Sharon: I particularly related to Chapter 14, “A Funny Thing Happened While Raising My Kids.” I also tend to be too serious, hyper-responsible, and have difficulty initiating and entering into FUN with the kids. What are some activities you’ve done with your children recently that have raised the fun level in your home?

Mary: We’ve been doing a more hands-on church with them in this transitional period. (We are church planters in France and our church is not yet up and running. We have our first preview service on Palm Sunday). So, we’ve been doing a more artistic approach. We’ve used where there are incredibly well-written bible studies that have an artistic element. So, we’ll study lament psalms, for instance, and then write our own lament and then create an art project around that. Right now we’re studying Esther, so we made Esther paper dolls. (You can see our creations on the soulpersuit site). It’s been incredibly fun. We’re also trying to keep a Sabbath on Sunday, so we do life-giving things together like take walks or create little art projects together or play games.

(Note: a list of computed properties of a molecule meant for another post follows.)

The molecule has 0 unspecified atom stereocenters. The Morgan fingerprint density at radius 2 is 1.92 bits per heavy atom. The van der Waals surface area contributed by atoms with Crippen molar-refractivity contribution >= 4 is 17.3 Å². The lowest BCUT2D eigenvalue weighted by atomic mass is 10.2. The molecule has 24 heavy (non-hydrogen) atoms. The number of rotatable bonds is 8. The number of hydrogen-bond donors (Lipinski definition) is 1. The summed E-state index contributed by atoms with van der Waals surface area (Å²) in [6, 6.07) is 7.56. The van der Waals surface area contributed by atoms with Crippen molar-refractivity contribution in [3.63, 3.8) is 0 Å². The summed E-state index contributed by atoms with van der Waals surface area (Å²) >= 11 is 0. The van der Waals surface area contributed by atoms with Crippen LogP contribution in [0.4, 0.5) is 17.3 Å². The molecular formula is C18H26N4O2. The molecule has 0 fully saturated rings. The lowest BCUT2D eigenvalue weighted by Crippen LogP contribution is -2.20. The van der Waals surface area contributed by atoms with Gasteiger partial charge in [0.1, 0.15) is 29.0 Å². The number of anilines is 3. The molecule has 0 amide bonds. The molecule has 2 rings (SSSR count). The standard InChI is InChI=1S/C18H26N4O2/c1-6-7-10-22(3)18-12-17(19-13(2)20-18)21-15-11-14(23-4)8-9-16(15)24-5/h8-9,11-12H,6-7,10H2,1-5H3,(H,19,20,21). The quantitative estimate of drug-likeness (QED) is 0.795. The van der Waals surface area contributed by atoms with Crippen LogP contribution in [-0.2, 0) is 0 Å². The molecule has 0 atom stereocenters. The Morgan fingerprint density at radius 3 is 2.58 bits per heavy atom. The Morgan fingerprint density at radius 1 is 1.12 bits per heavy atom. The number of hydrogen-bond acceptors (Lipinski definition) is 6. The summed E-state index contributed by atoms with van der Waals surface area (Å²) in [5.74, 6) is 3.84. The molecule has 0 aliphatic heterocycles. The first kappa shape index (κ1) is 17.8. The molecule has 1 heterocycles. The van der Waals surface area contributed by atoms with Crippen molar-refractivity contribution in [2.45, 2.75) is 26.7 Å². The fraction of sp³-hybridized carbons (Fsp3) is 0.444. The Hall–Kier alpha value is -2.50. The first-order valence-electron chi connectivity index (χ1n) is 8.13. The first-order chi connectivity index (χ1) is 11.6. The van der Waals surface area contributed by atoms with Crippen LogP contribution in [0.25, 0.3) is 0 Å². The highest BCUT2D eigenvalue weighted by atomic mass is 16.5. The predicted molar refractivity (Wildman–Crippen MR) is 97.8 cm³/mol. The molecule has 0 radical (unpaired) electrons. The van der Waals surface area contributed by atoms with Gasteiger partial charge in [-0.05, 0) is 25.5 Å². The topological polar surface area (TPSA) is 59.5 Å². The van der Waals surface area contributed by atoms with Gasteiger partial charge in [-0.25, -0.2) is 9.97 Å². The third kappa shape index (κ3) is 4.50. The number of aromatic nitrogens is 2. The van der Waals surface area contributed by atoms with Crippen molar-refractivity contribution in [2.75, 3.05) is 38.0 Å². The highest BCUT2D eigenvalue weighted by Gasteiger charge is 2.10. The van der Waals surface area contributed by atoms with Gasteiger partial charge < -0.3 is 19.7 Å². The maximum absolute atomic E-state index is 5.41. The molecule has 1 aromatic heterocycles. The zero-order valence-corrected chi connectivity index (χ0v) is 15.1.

Sharon: Thanks for writing this tremendous book. It’s the book I wish I’d had years ago before I wore myself out with formula books and efforts to be a perfect parent!

Hey, everyone, you can find the book in your local stores, or at This is one you’ll want on your “books to keep forever” shelf.

Mary: Thanks so much for having me, Sharon! I’m so glad the book blessed you!

Tuesday, January 10, 2006